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4 Easy Ways to Start Using ES2015

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ES2015

I have been writing JavaScript professionally since about 2001 — a time that seems forever ago considering how fast technology changes.

Building websites and web applications in the early 2000s was vastly different from anything we do today. Roughly 95% of the world used Internet Explorer, jQuery didn’t exist until 2006, and the “mobile web” didn’t exist until the iPhone was released in 2007. In 2009 Node.js enabled JavaScript developers to begin writing code to run on the server — and yet all of these advancements occurred utilizing variations of ECMAScript that had hardly changed since 1999.

Needless to say by the early 2010s, I considered myself an expert in JavaScript. After all, I had been building applications with JavaScript for more than 10 years!

Around 2011 or 2012 I first read about some new features being proposed for “ES6”, and I remember thinking to myself: “Browsers don’t support this stuff yet, and they won’t for a really long time. I don’t need to worry about learning it.”

Over the next few years I sat through some great presentations at conferences, watched videos on YouTube and read more articles than I can count about how ES6 (now referred to as ES2015) was becoming more standardized. Yet I remained stubborn because not every browser consistently supported these strange new features.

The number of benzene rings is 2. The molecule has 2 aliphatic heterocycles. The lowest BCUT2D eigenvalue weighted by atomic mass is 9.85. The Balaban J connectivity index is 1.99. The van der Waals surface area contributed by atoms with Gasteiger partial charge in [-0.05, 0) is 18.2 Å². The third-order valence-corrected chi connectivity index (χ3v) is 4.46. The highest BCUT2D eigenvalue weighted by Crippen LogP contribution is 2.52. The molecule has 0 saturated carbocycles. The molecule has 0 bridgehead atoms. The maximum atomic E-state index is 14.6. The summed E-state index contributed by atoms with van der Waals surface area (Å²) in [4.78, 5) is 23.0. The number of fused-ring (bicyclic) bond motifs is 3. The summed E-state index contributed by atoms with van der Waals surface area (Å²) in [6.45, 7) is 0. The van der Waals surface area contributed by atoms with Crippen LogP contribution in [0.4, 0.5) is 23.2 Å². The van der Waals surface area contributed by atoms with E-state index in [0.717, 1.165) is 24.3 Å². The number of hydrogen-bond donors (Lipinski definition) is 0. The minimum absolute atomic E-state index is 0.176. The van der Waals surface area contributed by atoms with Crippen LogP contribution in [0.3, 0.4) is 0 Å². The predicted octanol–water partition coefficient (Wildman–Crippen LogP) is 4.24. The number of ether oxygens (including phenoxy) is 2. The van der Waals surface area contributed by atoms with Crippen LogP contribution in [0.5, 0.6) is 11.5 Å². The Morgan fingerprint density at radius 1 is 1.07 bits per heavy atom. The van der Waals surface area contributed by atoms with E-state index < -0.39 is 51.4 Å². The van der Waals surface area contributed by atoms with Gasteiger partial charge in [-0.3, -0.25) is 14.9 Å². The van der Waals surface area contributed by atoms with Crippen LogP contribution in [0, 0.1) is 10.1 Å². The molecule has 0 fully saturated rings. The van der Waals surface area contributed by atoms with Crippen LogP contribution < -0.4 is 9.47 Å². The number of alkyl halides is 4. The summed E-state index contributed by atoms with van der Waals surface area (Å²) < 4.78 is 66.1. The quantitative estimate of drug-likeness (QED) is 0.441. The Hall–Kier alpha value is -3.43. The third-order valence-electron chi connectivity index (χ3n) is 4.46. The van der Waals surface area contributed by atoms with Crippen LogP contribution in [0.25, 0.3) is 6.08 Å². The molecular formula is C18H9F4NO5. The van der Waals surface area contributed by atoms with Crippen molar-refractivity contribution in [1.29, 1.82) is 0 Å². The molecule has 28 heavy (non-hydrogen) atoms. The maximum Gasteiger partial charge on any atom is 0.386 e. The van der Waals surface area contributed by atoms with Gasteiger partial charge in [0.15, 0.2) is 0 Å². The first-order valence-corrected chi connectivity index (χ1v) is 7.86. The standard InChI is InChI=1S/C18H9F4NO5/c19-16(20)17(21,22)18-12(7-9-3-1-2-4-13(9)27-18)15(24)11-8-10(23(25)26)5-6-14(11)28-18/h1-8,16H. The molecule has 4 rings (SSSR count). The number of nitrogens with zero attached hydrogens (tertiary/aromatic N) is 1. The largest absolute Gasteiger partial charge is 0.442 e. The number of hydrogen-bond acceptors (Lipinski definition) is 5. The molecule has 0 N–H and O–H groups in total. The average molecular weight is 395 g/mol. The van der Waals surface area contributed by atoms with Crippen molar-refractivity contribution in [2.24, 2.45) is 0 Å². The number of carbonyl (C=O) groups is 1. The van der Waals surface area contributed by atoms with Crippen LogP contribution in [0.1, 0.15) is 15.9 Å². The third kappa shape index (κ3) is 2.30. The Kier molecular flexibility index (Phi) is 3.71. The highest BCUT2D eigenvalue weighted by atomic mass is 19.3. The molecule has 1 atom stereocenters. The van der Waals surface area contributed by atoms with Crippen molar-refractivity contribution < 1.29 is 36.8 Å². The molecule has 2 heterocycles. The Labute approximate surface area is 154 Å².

At some point I realized two truths:

  1. Broad support for ES2015 was coming, faster than I was prepared to admit.
  2. I was resisting ES2015 because I was scared to admit I would no longer be an expert.

With ES2015, I was scared to begin learning some of the foreign syntax I had read about. I was scared to ask questions because I didn’t want to be seen as anything less than the senior-level developer I had worked so hard to become.

But what I didn’t know was how easily I could start using ES2015 in code I had already written. I didn’t know how much more productive I would be — or just how much I would love it!

Current ES2015 Support

As I just mentioned, I resisted learning ES2015 for years because it wasn’t widely supported by the major browsers. As of this writing, the “latest” versions for Chrome, Firefox, and Microsoft Edge all support the majority of ES2015 features:

  • Chrome 52 (98%)
  • Firefox 47 (90%)
  • Microsoft Edge (79%)

Safari 9 currently has a pitiful 53%, but Safari 10 (currently in beta) has announced complete support on both OSX and iOS. And if you’re building anything in Node.js, you can enjoy 93% support using the latest Node 6 release.

Best of all, these percentages only continue to increase!

But we can’t guarantee our users will be using the latest-and-greatest browsers!

This is a valid reason to exercise some caution, and I probably would have said exactly the same thing. Fortunately, some really smart people have already solved that problem by creating Babel. Babel is a JavaScript compiler that enables you to write your code using ES2015 syntax, but ship ES5 code so that your users can still use older browsers.